35 U.S.C. § 299, part of the America Invents Act (AIA), enacts important changes to the rules governing joinder of defendants in patent litigation cases commenced on or after Sept. 16, 2011, the date of its enactment. Specifically, the new law provides that, other than in Hatch-Waxman cases, accused defendants can neither be joined in one action nor have their cases consolidated for trial based solely on the fact that they were all accused of infringing the same patent.

Instead, joinder is now only possible if the defendants are liable ‘‘jointly, severally, or in the alternative with respect to or arising out of the same transaction, occurrence, or series of transactions or occurrences” and “questions of fact common to all defendants or counterclaim defendants will arise in the action.”

As previously noted, these changes will greatly curtail a favorite tactic of patent trolls: joining many unrelated defendants in the same suit in order to minimize their own litigation costs while hampering the defendants’ ability to defend themselves, and then seeking to settle with the defendants piecemeal.

But what about the many defendants unfortunate enough to have been caught up in multi-defendant cases filed prior to the passage of the AIA, particularly those swept up in the flood of such cases filed in the last days and weeks before the AIA’s passage? Thanks to the Federal Circuit’s recent decision in In re EMC Corporation, Decho Corporation, and Iomega Corporation, there may also be hope for these defendants.

In this case, the petitioners, eight of 18 defendants named in a single complaint filed by Oasis Research LLC in the Eastern District of Texas, were accused of infringing claims to methods for home computer users to access online backup and storage systems. The defendants filed motions to sever and transfer the actions to various different venues, arguing that the claims against them did not arise out of the same transaction or occurrence, as required by Rule 20 of the Federal Rules of Civil Procedure, since there was no concerted action between them.

Nevertheless, the magistrate judge denied the motions, noting that all defendants faced common questions of claim validity, construction and scope, and reasoning that the claims arose out of the same transaction or occurrence since the accused services “were not dramatically different.” The petitioners then sought a writ of mandamus from the Federal Circuit.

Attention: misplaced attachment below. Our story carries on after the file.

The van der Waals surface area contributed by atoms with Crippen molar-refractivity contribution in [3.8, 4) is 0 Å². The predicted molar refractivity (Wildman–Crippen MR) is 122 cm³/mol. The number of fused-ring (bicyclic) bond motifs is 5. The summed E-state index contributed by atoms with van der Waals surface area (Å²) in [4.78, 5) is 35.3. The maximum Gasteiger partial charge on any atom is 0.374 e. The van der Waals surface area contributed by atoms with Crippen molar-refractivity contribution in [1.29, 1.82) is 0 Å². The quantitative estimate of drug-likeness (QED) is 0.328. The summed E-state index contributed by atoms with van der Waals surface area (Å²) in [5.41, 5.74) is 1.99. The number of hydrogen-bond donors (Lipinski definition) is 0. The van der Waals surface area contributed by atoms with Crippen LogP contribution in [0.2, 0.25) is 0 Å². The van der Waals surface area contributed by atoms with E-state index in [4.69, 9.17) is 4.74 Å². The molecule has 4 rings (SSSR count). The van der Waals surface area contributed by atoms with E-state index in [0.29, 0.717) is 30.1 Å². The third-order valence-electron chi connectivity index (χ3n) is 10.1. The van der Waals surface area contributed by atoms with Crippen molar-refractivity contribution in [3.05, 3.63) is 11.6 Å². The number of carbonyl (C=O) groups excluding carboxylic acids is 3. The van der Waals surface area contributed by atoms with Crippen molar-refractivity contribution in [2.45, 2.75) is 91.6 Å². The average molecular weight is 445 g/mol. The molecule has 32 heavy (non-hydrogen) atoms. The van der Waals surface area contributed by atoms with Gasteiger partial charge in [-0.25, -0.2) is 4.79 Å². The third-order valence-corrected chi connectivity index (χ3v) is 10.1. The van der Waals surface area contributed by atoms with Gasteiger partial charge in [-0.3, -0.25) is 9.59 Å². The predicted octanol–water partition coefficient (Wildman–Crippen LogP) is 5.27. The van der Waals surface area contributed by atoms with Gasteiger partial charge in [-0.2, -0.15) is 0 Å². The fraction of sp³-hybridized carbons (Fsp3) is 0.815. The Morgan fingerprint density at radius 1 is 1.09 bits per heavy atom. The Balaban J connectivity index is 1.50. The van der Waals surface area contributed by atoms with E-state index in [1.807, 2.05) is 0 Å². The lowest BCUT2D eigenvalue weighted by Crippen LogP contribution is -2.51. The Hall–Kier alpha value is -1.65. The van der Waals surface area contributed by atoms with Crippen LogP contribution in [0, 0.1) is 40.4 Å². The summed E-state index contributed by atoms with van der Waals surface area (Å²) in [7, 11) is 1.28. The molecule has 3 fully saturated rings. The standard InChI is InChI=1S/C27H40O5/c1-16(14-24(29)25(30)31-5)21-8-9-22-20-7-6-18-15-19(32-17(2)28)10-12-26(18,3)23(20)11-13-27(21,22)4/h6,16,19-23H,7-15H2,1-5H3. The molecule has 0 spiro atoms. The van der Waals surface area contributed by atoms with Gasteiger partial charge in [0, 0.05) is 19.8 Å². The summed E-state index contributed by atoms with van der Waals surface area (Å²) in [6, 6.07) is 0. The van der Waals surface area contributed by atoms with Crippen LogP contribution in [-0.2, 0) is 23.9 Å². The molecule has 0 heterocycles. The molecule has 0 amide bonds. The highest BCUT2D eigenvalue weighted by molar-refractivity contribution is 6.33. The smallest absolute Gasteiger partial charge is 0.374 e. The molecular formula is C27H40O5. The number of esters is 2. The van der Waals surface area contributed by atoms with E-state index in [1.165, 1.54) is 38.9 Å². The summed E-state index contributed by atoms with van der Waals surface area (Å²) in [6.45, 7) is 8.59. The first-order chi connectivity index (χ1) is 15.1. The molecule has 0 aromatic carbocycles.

After deciding the threshold issue of whether mandamus was an appropriate means to test a district court’s decision on a motion to sever and transfer—a matter of first impression—the Federal Circuit turned to the issue of severance. With regard to the question of “under what circumstances is the joinder of independent actors permissible,” the court stated it was clear that “the mere fact that infringement of the same claims of the same patent is alleged does not support joinder, even though the claims would raise common questions of claim construction and patent invalidity.”

Instead, the court explained, “independent defendants satisfy the transaction-or-occurrence test . . . [when] the defendants’ allegedly infringing acts, which give rise to the individual claims of infringement, . . . share an aggregate of operative facts.” In other words, while the “sameness” of independent defendants’ accused products or processes is necessary for joinder, it is not sufficient alone, but must be combined with “shared, overlapping facts that give rise to each cause of action, and not just distinct, albeit coincidentally identical, facts,” such as might arise with independently developed products using differently sourced parts.

Potentially pertinent facts, all of which the district court had considerable discretion in weighing, include “whether the alleged acts of infringement occurred during the same time period, the existence of some relationship among the defendants, the use of identically sourced components, licensing or technology agreements between the defendants, overlap of the products’ or processes’ development and manufacture, and whether the case involves a claim for lost profits.”

In light of the above reasoning, the Federal Circuit rejected the district court’s “not dramatically different” standard, which it said “seems to require little more than the existence of some similarity in the allegedly infringing products or processes, similarity which would exist simply because the same patent claims are alleged to be infringed,” vacated its decision and remanded for reconsideration under the proper standard.

The Federal Circuit’s decision should be welcomed for continuing the court’s recent trend of correcting disparities in venue and transfer jurisprudence that have promoted forum shopping by making it very difficult for defendants to extricate themselves from certain districts. And while the ultimate disposition of the petitioners’ motions to sever and transfer in this case remains to be seen, it would not be surprising to see an uptick in similar motions, particularly in the large number of multi-defendant cases filed just before the passage of the AIA.

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